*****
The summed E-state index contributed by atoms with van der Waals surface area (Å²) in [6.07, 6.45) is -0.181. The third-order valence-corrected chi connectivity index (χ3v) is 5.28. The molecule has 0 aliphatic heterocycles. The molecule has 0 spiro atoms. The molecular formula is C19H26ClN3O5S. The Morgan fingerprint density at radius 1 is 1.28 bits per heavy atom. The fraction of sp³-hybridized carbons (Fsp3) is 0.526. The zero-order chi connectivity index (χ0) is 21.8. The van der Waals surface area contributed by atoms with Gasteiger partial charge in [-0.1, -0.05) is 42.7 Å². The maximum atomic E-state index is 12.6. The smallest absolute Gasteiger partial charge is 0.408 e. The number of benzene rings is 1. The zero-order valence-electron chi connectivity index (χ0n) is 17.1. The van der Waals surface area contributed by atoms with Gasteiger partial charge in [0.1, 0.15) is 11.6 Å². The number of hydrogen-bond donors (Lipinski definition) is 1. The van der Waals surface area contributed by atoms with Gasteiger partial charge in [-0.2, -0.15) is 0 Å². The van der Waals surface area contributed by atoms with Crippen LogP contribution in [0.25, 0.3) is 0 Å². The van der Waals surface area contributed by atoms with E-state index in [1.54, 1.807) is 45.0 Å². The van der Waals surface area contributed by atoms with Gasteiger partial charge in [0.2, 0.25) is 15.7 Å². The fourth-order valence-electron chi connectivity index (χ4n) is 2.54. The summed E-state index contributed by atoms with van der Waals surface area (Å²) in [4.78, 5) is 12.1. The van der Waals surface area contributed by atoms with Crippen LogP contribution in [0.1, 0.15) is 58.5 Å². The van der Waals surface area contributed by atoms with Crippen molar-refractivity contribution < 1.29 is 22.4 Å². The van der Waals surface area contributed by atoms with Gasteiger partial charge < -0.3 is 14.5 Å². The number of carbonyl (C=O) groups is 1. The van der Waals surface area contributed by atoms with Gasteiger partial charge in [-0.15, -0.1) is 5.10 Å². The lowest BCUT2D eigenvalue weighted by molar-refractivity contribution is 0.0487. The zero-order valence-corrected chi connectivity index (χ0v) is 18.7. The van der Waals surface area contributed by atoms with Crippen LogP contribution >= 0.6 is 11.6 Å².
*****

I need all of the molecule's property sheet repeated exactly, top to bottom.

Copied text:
The summed E-state index contributed by atoms with van der Waals surface area (Å²) in [6.07, 6.45) is -0.181. The third-order valence-corrected chi connectivity index (χ3v) is 5.28. The molecule has 0 aliphatic heterocycles. The molecule has 0 spiro atoms. The molecular formula is C19H26ClN3O5S. The Morgan fingerprint density at radius 1 is 1.28 bits per heavy atom. The fraction of sp³-hybridized carbons (Fsp3) is 0.526. The zero-order chi connectivity index (χ0) is 21.8. The van der Waals surface area contributed by atoms with Gasteiger partial charge in [-0.1, -0.05) is 42.7 Å². The maximum atomic E-state index is 12.6. The smallest absolute Gasteiger partial charge is 0.408 e. The number of benzene rings is 1. The zero-order valence-electron chi connectivity index (χ0n) is 17.1. The van der Waals surface area contributed by atoms with Gasteiger partial charge in [0.1, 0.15) is 11.6 Å². The number of hydrogen-bond donors (Lipinski definition) is 1. The van der Waals surface area contributed by atoms with Gasteiger partial charge in [-0.2, -0.15) is 0 Å². The van der Waals surface area contributed by atoms with Crippen LogP contribution in [0.25, 0.3) is 0 Å². The van der Waals surface area contributed by atoms with E-state index in [1.54, 1.807) is 45.0 Å². The van der Waals surface area contributed by atoms with Gasteiger partial charge in [0.2, 0.25) is 15.7 Å². The fourth-order valence-electron chi connectivity index (χ4n) is 2.54. The summed E-state index contributed by atoms with van der Waals surface area (Å²) in [4.78, 5) is 12.1. The van der Waals surface area contributed by atoms with Crippen LogP contribution in [0.1, 0.15) is 58.5 Å². The van der Waals surface area contributed by atoms with Crippen molar-refractivity contribution < 1.29 is 22.4 Å². The van der Waals surface area contributed by atoms with Gasteiger partial charge < -0.3 is 14.5 Å². The number of carbonyl (C=O) groups is 1. The van der Waals surface area contributed by atoms with Gasteiger partial charge in [-0.15, -0.1) is 5.10 Å². The lowest BCUT2D eigenvalue weighted by molar-refractivity contribution is 0.0487. The zero-order valence-corrected chi connectivity index (χ0v) is 18.7. The van der Waals surface area contributed by atoms with Crippen LogP contribution >= 0.6 is 11.6 Å².